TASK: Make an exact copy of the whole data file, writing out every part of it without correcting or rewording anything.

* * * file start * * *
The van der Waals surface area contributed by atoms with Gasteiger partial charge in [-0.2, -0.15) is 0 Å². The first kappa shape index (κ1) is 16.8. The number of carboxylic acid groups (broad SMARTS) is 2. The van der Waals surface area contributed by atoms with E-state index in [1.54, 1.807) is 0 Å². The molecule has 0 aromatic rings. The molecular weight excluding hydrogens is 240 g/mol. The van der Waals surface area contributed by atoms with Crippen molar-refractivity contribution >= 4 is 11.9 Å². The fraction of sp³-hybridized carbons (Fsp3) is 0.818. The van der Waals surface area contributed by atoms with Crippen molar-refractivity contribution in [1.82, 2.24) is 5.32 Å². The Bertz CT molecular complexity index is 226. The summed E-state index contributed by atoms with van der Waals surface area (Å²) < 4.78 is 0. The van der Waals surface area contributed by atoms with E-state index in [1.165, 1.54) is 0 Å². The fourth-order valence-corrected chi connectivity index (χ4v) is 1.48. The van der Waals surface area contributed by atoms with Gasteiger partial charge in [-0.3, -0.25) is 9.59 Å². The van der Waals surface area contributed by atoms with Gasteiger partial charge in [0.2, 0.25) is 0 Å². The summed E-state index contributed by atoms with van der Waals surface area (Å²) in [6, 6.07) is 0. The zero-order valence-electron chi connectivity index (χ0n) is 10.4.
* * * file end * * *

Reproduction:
The van der Waals surface area contributed by atoms with Gasteiger partial charge in [-0.2, -0.15) is 0 Å². The first kappa shape index (κ1) is 16.8. The number of carboxylic acid groups (broad SMARTS) is 2. The van der Waals surface area contributed by atoms with E-state index in [1.54, 1.807) is 0 Å². The molecule has 0 aromatic rings. The molecular weight excluding hydrogens is 240 g/mol. The van der Waals surface area contributed by atoms with Crippen molar-refractivity contribution >= 4 is 11.9 Å². The fraction of sp³-hybridized carbons (Fsp3) is 0.818. The van der Waals surface area contributed by atoms with Crippen molar-refractivity contribution in [1.82, 2.24) is 5.32 Å². The Bertz CT molecular complexity index is 226. The summed E-state index contributed by atoms with van der Waals surface area (Å²) < 4.78 is 0. The van der Waals surface area contributed by atoms with E-state index in [1.165, 1.54) is 0 Å². The fourth-order valence-corrected chi connectivity index (χ4v) is 1.48. The van der Waals surface area contributed by atoms with Gasteiger partial charge in [-0.3, -0.25) is 9.59 Å². The van der Waals surface area contributed by atoms with Gasteiger partial charge in [0.2, 0.25) is 0 Å². The summed E-state index contributed by atoms with van der Waals surface area (Å²) in [6, 6.07) is 0. The zero-order valence-electron chi connectivity index (χ0n) is 10.4.